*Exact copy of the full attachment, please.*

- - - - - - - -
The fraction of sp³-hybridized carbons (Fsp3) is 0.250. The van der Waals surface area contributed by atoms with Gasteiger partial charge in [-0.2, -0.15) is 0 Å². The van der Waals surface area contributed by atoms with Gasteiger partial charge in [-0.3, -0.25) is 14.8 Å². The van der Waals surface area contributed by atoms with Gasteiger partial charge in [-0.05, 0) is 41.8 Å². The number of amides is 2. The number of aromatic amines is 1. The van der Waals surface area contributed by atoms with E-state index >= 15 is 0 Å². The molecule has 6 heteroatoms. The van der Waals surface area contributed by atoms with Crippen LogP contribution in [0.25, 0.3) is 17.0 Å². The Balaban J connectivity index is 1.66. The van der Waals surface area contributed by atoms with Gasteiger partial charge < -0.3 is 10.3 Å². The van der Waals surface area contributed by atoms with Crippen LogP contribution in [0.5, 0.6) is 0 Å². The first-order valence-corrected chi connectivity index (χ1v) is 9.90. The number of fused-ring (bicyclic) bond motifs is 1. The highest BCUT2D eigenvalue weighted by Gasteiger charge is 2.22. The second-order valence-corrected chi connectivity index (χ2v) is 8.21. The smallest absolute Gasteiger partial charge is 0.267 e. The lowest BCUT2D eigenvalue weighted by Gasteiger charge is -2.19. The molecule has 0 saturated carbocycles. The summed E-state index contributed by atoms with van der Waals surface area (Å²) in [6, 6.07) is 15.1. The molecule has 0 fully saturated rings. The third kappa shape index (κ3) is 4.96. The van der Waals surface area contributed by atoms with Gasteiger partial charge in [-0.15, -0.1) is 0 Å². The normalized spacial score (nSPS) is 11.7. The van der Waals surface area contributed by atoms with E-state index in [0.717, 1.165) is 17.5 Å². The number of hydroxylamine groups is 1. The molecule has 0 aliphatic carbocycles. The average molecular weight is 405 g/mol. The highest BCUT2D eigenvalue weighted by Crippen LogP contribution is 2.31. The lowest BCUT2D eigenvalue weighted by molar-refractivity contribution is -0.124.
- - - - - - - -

The fraction of sp³-hybridized carbons (Fsp3) is 0.250. The van der Waals surface area contributed by atoms with Gasteiger partial charge in [-0.2, -0.15) is 0 Å². The van der Waals surface area contributed by atoms with Gasteiger partial charge in [-0.3, -0.25) is 14.8 Å². The van der Waals surface area contributed by atoms with Gasteiger partial charge in [-0.05, 0) is 41.8 Å². The number of amides is 2. The number of aromatic amines is 1. The van der Waals surface area contributed by atoms with E-state index >= 15 is 0 Å². The molecule has 6 heteroatoms. The van der Waals surface area contributed by atoms with Crippen LogP contribution in [0.25, 0.3) is 17.0 Å². The Balaban J connectivity index is 1.66. The van der Waals surface area contributed by atoms with Gasteiger partial charge < -0.3 is 10.3 Å². The van der Waals surface area contributed by atoms with Crippen LogP contribution in [0.5, 0.6) is 0 Å². The first-order valence-corrected chi connectivity index (χ1v) is 9.90. The number of fused-ring (bicyclic) bond motifs is 1. The highest BCUT2D eigenvalue weighted by Gasteiger charge is 2.22. The second-order valence-corrected chi connectivity index (χ2v) is 8.21. The smallest absolute Gasteiger partial charge is 0.267 e. The lowest BCUT2D eigenvalue weighted by Gasteiger charge is -2.19. The molecule has 0 saturated carbocycles. The summed E-state index contributed by atoms with van der Waals surface area (Å²) in [6, 6.07) is 15.1. The molecule has 0 fully saturated rings. The third kappa shape index (κ3) is 4.96. The van der Waals surface area contributed by atoms with Gasteiger partial charge in [-0.15, -0.1) is 0 Å². The normalized spacial score (nSPS) is 11.7. The van der Waals surface area contributed by atoms with E-state index in [0.717, 1.165) is 17.5 Å². The number of hydroxylamine groups is 1. The molecule has 0 aliphatic carbocycles. The average molecular weight is 405 g/mol. The highest BCUT2D eigenvalue weighted by Crippen LogP contribution is 2.31. The lowest BCUT2D eigenvalue weighted by molar-refractivity contribution is -0.124.